Airbnb share price doubles to value global home-share giant at $101.6bn

IPO highlights stunning recovery Airbnb's fortunes

Airbnb Inc. signage on an electronic monitor during the company's initial public offering (IPO) at the Nasdaq MarketSite in New York, U.S., on Thursday, Dec. 10, 2020. Airbnb Inc. priced its long-awaited initial public offering above a marketed range to raise about $3.5 billion, seizing on investor demand for a home-rental business roaring back from a pandemic-fueled slump. Photographer: Victor J. Blue/Bloomberg
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Shares of Airbnb soared on their stock market debut on Thursday, with investors valuing the home rental company at $101.6 billion, the biggest US float of 2020.

Airbnb proved its resilience and popularity in a year that upended global travel but now it needs to prove to investors that there is more growth ahead.

The San Francisco home-sharing company made a triumphant debut on the public market, with shares more than doubling in price to open at $146.

Airbnb had priced its shares at $68 each late on Wednesday. The shares are trading on the Nasdaq Stock Market under the symbol ABNB.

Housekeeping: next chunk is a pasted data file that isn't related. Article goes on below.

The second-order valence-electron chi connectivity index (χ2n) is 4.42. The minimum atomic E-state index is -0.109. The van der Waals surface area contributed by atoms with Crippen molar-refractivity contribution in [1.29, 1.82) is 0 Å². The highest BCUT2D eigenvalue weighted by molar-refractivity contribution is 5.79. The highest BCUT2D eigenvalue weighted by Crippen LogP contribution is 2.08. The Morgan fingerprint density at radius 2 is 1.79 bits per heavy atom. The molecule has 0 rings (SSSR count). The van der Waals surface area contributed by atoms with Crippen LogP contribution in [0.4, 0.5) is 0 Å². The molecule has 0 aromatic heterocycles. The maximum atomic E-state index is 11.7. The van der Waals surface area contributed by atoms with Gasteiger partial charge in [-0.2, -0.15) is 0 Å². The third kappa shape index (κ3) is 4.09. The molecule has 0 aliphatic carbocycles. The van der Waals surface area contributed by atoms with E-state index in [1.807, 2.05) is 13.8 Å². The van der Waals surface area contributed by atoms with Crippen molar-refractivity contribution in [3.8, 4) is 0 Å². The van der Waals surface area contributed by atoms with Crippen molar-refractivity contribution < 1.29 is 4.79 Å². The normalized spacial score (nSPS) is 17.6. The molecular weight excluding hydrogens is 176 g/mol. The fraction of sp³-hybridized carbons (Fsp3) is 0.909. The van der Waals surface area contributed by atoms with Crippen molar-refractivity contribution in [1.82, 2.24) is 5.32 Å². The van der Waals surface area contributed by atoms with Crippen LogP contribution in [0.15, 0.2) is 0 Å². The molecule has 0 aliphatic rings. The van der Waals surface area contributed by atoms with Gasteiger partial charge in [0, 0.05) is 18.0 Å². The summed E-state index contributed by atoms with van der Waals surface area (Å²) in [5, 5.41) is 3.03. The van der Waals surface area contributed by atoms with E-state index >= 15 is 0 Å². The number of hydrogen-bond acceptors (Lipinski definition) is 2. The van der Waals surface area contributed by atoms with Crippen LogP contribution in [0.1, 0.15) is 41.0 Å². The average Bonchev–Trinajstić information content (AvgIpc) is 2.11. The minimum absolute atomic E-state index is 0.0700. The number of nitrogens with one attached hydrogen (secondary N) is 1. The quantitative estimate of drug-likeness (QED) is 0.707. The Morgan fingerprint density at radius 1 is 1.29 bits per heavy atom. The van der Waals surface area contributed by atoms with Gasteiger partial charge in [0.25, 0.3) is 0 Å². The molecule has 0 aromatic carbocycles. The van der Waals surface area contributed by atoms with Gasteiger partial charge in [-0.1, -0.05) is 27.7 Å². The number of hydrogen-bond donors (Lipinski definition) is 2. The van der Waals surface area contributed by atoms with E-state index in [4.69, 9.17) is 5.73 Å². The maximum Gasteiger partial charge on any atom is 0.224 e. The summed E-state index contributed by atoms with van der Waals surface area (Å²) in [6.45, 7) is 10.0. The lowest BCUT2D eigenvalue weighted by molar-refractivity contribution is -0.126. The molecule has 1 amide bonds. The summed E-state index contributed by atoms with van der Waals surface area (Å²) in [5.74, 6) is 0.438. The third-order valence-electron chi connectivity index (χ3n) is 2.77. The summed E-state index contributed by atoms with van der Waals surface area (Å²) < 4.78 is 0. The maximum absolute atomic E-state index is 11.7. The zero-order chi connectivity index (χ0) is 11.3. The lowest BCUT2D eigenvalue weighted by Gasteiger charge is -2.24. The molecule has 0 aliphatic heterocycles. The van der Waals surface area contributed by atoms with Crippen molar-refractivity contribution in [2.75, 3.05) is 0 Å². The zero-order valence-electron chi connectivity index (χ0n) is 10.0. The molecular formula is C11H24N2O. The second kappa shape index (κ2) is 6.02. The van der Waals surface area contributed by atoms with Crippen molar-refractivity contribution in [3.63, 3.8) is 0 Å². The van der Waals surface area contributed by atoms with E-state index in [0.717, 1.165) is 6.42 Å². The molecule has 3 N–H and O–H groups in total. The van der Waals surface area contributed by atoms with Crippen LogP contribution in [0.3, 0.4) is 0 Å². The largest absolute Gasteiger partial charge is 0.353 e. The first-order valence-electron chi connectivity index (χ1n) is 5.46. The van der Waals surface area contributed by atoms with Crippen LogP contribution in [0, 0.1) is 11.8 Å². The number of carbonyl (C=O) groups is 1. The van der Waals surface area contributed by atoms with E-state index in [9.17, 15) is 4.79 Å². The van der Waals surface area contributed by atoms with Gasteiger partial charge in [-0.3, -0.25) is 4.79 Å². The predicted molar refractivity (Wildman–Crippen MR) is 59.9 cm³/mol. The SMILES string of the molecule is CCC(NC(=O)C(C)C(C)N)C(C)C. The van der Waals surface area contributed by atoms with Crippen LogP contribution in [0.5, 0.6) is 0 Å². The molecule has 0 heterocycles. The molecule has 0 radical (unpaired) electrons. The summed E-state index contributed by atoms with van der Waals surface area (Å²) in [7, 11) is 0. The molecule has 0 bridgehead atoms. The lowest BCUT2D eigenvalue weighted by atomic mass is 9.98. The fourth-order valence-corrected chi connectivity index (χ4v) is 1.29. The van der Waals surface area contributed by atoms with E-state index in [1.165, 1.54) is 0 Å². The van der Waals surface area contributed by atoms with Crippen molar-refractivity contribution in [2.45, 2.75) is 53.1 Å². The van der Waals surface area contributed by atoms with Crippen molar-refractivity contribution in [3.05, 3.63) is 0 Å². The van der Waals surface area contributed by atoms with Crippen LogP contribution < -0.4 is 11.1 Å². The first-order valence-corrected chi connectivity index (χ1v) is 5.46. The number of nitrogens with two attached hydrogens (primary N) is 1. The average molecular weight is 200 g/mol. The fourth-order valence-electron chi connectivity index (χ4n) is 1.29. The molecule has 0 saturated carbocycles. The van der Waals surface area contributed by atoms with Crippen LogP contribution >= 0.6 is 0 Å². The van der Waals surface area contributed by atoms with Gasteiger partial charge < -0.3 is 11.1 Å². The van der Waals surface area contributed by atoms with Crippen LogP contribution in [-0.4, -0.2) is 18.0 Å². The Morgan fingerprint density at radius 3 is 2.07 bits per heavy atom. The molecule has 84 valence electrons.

The IPO highlights a stunning recovery in Airbnb's fortunes after its business was heavily damaged by the Covid-19 pandemic this year.

Founded in 2008 as a website to take bookings for rooms during conferences, Airbnb was valued at  $18bn in a private fund-raising round in April, and $31bn in its last pre-coronavirus private fund-raising in 2017.

The surge at opening added billions to what was already a huge payday for founders Brian Chesky, Nathan Blecharczyk and Joseph Gebbia, and investors including Sequoia Capital and Peter Thiel's Founders Fund.

This year there has seen stellar debuts by technology start-ups, including Wednesday's launch of DoorDash.

The food delivery company was valued at more than four times the figure from a private fund-raising round six months ago.

At $146, Airbnb had a market capitalisation of about $87.2bn, compared with Booking Holdings' $86.3bn and Marriott International's $42.3bn.

Airbnb struggled after the pandemic began as travel came to a grinding halt.

It had to lay off a quarter of its workforce and seek $2bn in emergency funds from investors.

But as lockdowns eased, more travellers chose to book homes instead of hotels, helping Airbnb to post a surprise profit for the third quarter.

The company also gained from increased interest in renting homes away from major cities.

Airbnb's listing is one of the most anticipated IPOs of 2020, which has already been a bumper year for flotations after record label Warner Music Group, data analytics company Palantir Technologies and data warehouse Snowflake went public.